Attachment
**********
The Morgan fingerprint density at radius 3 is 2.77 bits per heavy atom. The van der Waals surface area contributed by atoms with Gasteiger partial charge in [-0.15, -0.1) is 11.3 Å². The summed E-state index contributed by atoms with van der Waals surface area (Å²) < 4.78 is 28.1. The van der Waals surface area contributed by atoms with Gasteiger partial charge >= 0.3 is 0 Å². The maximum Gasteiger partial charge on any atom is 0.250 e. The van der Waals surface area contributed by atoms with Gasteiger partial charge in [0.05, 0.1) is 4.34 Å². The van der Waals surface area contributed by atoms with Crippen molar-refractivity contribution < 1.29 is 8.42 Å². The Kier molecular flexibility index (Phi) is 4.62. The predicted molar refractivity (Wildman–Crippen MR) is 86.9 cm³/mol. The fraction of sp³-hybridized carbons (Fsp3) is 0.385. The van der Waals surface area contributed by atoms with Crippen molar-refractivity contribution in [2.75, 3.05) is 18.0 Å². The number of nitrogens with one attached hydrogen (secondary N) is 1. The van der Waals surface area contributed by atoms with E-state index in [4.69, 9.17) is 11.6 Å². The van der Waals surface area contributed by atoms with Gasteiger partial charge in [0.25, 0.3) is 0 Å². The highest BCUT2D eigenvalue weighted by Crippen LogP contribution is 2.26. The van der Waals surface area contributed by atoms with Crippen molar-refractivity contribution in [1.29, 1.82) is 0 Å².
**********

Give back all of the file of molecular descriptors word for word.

The Morgan fingerprint density at radius 3 is 2.77 bits per heavy atom. The van der Waals surface area contributed by atoms with Gasteiger partial charge in [-0.15, -0.1) is 11.3 Å². The summed E-state index contributed by atoms with van der Waals surface area (Å²) < 4.78 is 28.1. The van der Waals surface area contributed by atoms with Gasteiger partial charge >= 0.3 is 0 Å². The maximum Gasteiger partial charge on any atom is 0.250 e. The van der Waals surface area contributed by atoms with Gasteiger partial charge in [0.05, 0.1) is 4.34 Å². The van der Waals surface area contributed by atoms with Crippen molar-refractivity contribution < 1.29 is 8.42 Å². The Kier molecular flexibility index (Phi) is 4.62. The predicted molar refractivity (Wildman–Crippen MR) is 86.9 cm³/mol. The fraction of sp³-hybridized carbons (Fsp3) is 0.385. The van der Waals surface area contributed by atoms with Crippen molar-refractivity contribution in [2.75, 3.05) is 18.0 Å². The number of nitrogens with one attached hydrogen (secondary N) is 1. The van der Waals surface area contributed by atoms with E-state index in [4.69, 9.17) is 11.6 Å². The van der Waals surface area contributed by atoms with Gasteiger partial charge in [0.25, 0.3) is 0 Å². The highest BCUT2D eigenvalue weighted by Crippen LogP contribution is 2.26. The van der Waals surface area contributed by atoms with Crippen molar-refractivity contribution in [1.29, 1.82) is 0 Å².